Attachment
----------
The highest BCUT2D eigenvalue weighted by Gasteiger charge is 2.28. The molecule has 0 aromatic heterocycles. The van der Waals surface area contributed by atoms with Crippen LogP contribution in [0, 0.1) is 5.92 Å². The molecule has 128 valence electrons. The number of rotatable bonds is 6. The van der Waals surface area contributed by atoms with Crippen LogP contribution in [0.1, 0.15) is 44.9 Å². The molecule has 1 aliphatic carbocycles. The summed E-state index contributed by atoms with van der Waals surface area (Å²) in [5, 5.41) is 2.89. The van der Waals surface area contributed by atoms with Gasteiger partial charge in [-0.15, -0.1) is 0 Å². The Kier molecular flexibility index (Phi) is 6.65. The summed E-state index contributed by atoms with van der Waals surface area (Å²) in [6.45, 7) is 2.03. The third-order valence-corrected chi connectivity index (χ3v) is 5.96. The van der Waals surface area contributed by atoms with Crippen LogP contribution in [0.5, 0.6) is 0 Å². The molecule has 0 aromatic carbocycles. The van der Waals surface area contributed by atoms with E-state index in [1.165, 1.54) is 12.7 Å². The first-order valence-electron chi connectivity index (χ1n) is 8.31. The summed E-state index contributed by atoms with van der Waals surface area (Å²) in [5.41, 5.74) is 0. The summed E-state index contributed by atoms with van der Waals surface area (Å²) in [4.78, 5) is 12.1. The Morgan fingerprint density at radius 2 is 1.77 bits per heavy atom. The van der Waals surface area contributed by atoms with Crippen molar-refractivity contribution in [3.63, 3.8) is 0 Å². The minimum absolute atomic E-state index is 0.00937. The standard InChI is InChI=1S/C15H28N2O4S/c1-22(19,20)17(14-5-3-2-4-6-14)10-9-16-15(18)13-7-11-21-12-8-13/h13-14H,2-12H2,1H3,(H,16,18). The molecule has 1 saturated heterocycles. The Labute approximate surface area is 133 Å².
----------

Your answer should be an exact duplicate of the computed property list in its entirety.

The highest BCUT2D eigenvalue weighted by Gasteiger charge is 2.28. The molecule has 0 aromatic heterocycles. The van der Waals surface area contributed by atoms with Crippen LogP contribution in [0, 0.1) is 5.92 Å². The molecule has 128 valence electrons. The number of rotatable bonds is 6. The van der Waals surface area contributed by atoms with Crippen LogP contribution in [0.1, 0.15) is 44.9 Å². The molecule has 1 aliphatic carbocycles. The summed E-state index contributed by atoms with van der Waals surface area (Å²) in [5, 5.41) is 2.89. The van der Waals surface area contributed by atoms with Gasteiger partial charge in [-0.15, -0.1) is 0 Å². The Kier molecular flexibility index (Phi) is 6.65. The summed E-state index contributed by atoms with van der Waals surface area (Å²) in [6.45, 7) is 2.03. The third-order valence-corrected chi connectivity index (χ3v) is 5.96. The van der Waals surface area contributed by atoms with Crippen LogP contribution in [0.5, 0.6) is 0 Å². The molecule has 0 aromatic carbocycles. The van der Waals surface area contributed by atoms with E-state index in [1.165, 1.54) is 12.7 Å². The first-order valence-electron chi connectivity index (χ1n) is 8.31. The summed E-state index contributed by atoms with van der Waals surface area (Å²) in [5.41, 5.74) is 0. The summed E-state index contributed by atoms with van der Waals surface area (Å²) in [4.78, 5) is 12.1. The Morgan fingerprint density at radius 2 is 1.77 bits per heavy atom. The van der Waals surface area contributed by atoms with Crippen molar-refractivity contribution in [3.63, 3.8) is 0 Å². The minimum absolute atomic E-state index is 0.00937. The standard InChI is InChI=1S/C15H28N2O4S/c1-22(19,20)17(14-5-3-2-4-6-14)10-9-16-15(18)13-7-11-21-12-8-13/h13-14H,2-12H2,1H3,(H,16,18). The molecule has 1 saturated heterocycles. The Labute approximate surface area is 133 Å².